Uses[ edit ] The simplest use of brain-in-a-vat scenarios is as an argument for philosophical skepticism  and solipsism.
Upson B17 Abstract Over the last decade, much of the research on discriminative learning has focused on problems like classification and regression, where the prediction is a single univariate variable.
But what if we need to predict complex objects like trees, orderings, or alignments? Such problems arise, for example, when a natural language parser needs to predict the correct parse tree for a given sentence, when one needs Vincent conitzer thesis optimize a multivariate performance measure like the F1-score, or when predicting the alignment between two proteins.
In particular, the tutorial focuses on large-margin approaches to predicting structured outputs, and how the idea of margins can be generalized to complex prediction problems and a large range of loss functions.
While the resulting training problems have exponential size, there are tractable algorithms that allow training in polynomial time. The methods will be illustrated with examples from application problems. Methods, Theory, and Algorithms", advised by Prof.
Katharina Morik at the University of Dortmund.
From there he also received his Diplom in Computer Science in with a thesis on WebWatcher, a browsing assistant for the Web.
His research interests center on a synthesis of theory and system building in the field of machine learning, with a focus on Support Vector Machines and machine learning with text.
He authored the SVM-Light algorithm and software for support vector learning. From to he was a visiting scientist at Carnegie Mellon University with Prof.
Upson Abstract In settings such as auctions and elections, an outcome must be chosen based on the preferences of multiple parties agents.
Typically, each agent initially only knows its own preferences, and will not disclose its true preferences unless it feels that doing so is in its own interest. The challenge is to design the outcome-choosing mechanism in such a way that a good result is obtained nevertheless -- for example, by making it optimal for each agent to reveal its true preferences.
Mechanism design has traditionally been studied by game theorists, economists, and political scientists; but new applications such as combinatorial auctions, job scheduling, and webpage ranking have drawn many computer scientists to the field.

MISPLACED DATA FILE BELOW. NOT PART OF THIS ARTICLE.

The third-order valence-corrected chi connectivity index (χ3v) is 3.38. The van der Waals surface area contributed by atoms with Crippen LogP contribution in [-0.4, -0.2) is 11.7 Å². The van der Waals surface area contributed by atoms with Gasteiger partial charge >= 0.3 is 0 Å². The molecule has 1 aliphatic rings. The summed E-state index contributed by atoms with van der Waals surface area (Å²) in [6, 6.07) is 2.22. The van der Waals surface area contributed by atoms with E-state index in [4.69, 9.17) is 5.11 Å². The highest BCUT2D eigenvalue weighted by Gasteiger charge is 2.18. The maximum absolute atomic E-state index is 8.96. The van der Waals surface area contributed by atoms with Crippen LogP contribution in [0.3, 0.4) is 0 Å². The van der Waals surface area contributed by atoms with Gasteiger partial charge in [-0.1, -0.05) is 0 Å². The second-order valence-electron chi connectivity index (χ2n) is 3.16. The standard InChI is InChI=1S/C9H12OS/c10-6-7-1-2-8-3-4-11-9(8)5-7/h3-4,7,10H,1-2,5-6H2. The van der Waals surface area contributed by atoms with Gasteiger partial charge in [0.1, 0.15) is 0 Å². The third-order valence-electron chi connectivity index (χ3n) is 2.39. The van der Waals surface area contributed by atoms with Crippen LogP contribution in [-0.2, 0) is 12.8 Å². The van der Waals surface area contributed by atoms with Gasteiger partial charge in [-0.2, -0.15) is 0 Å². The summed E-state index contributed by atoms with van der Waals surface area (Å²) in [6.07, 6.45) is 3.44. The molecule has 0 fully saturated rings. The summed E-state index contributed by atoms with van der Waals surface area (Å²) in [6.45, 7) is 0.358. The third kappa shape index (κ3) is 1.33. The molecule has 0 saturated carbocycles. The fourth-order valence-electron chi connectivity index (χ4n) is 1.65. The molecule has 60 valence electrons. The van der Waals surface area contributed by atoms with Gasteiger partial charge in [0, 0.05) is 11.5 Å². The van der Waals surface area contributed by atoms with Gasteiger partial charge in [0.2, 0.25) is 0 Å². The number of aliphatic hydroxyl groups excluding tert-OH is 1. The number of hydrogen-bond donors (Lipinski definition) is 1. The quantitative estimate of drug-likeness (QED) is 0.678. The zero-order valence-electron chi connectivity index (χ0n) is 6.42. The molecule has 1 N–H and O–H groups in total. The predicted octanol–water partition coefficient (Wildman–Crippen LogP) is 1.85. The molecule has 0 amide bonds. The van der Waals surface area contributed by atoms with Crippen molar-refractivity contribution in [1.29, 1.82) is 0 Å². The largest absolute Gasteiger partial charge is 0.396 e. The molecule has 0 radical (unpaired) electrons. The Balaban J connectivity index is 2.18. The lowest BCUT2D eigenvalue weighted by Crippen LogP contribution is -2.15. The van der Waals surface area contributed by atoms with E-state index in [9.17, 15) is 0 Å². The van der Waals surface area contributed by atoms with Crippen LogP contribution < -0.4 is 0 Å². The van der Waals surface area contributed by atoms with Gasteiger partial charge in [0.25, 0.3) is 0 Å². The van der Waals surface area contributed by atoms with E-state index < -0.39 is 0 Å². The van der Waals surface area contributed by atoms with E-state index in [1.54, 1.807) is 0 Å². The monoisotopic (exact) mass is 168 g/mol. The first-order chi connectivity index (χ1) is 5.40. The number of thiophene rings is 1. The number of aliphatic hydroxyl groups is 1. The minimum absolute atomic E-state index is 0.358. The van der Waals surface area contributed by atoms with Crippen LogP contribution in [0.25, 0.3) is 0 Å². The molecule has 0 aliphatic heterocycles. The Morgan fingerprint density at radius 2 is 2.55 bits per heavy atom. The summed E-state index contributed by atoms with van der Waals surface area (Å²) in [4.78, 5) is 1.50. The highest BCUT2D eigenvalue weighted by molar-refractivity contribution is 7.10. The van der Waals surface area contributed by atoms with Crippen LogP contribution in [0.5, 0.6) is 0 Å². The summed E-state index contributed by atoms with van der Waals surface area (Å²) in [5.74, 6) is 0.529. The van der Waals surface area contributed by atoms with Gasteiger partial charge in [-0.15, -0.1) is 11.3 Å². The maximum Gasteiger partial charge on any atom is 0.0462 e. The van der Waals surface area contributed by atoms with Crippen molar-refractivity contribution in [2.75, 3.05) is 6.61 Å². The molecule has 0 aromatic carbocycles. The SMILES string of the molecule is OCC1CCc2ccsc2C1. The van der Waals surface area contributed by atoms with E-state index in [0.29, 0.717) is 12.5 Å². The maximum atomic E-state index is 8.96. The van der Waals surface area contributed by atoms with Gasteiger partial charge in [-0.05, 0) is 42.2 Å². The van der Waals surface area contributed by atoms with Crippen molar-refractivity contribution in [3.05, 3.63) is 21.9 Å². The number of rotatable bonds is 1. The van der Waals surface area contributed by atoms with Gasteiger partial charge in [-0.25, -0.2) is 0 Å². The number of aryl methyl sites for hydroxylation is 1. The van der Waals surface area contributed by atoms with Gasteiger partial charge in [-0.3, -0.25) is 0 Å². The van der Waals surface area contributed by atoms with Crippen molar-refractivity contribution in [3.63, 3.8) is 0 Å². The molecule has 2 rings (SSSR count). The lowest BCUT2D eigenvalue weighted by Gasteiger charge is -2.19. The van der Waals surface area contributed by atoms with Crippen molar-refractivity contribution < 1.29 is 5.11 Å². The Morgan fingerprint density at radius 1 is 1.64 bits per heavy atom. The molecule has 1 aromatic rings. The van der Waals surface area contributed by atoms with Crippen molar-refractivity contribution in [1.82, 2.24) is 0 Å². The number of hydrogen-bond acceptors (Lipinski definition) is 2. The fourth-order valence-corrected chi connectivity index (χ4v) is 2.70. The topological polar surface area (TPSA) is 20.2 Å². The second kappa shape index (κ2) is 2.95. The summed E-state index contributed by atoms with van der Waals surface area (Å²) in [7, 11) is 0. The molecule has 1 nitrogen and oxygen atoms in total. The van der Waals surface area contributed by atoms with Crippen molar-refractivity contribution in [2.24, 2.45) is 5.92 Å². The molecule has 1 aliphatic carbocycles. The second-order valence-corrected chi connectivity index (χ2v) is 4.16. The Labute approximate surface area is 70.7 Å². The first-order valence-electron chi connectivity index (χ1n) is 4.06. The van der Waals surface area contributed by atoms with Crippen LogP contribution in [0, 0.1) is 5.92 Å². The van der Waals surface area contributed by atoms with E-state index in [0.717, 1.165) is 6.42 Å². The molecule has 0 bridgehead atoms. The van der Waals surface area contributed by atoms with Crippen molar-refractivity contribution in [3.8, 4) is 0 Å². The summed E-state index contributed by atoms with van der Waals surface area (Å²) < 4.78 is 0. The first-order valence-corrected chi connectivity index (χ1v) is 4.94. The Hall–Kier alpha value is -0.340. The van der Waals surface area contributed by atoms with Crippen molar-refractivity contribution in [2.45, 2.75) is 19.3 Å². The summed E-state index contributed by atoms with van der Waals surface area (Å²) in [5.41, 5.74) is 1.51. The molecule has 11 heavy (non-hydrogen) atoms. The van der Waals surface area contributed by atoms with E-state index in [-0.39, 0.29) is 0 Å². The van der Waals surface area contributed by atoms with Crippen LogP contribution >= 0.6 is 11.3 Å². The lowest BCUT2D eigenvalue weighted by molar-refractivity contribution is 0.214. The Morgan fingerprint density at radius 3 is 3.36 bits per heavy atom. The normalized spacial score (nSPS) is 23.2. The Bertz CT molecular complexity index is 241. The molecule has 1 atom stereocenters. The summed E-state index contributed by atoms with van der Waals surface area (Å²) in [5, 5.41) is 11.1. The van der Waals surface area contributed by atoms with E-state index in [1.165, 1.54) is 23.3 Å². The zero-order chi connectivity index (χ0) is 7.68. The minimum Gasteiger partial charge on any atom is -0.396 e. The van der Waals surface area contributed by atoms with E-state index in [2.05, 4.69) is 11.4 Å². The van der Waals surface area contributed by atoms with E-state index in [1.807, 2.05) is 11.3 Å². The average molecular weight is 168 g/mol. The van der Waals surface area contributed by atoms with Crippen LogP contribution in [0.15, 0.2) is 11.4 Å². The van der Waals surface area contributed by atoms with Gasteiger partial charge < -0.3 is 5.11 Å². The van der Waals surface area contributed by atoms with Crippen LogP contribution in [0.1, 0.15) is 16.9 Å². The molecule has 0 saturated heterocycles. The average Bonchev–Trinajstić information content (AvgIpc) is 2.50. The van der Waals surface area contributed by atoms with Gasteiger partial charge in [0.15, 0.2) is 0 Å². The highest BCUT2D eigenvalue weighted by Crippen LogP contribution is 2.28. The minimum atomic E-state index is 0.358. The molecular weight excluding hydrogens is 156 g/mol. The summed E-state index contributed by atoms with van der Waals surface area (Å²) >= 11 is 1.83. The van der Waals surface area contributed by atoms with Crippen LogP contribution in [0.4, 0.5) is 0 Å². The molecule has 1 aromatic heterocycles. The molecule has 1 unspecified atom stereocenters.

The tutorial is designed for computer scientists with no background in game theory or mechanism design. The basics of "classical" mechanism design, including basic definitions, the revelation principle, Vickrey-Clarke-Groves mechanisms, and impossibility results.
Computational aspects of mechanism design, including whether and how mechanisms' outcomes can be efficiently computed; algorithms for automatically designing the entire mechanism; and limitations of classical results in the face of computationally bounded agents.
Example applications will be provided throughout. Speaker Biography Vincent Conitzer is a Ph. He holds an M. He has published over 30 distinct technical papers on computational issues in game theory, mechanism design, auctions, elections, and other negotiation settings.
He is supported by an IBM Ph. Upson Abstract Inductive Transfer a. In this tutorial we'll show how to perform inductive transfer with supervised learning methods such as neural nets, k-nearest neighbor, SVMs, naive bayes, and bayes nets. We'll also briefly review the history of inductive transfer, discuss what kinds of applications will benefit from inductive transfer, and give a few heuristics for getting the most benefit when using transfer on real problems.
He recieved his Ph. Most of Rich's research is in machine learning and data mining, and applications of these to problems in medical decision making, bioinformatics, and environmental science.Vincent Conitzer is the Sally Dalton Robinson Professor of Computer Science and Professor of Economics at Duke University.
He received PhD () and MS () degrees in Computer Science from Carnegie Mellon University, and a BA () in Applied Mathematics from Harvard University. Economic Foundations of Practical Social Computing by Nisarg Shah Carnegie Mellon University [email protected] Advised by: Ariel D.
Procaccia, Carnegie Mellon University. Other Thesis Committee Members: Maria-Florina Balcan, Carnegie Mellon University. Avrim Blum, Carnegie Mellon University. Vincent Conitzer, Duke University. I would also like to thank other members of my thesis committee, namely, Fernando Ordo´nez,˜ Vincent Conitzer, Bhaskar Krishnamachari and Mathew McCubbins for their helpful feedback and guidance.
A special thanks to Fernando, since he was a tremendous guide to me when I started my research on developing scalable algorithms. List of computer science publications by Vincent Conitzer.
Vincent Conitzer is a Ph.D. candidate at Carnegie Mellon University, advised by Tuomas Sandholm. He holds an M.S. in Computer Science from CMU () and a .
Vincent Conitzer is the Sally Dalton Robinson Professor of Computer Science and Professor of Economics at Duke University. He received PhD () and MS () degrees in Computer Science from Carnegie Mellon University, and a BA () in Applied Mathematics from Harvard University.
His research focuses on computational .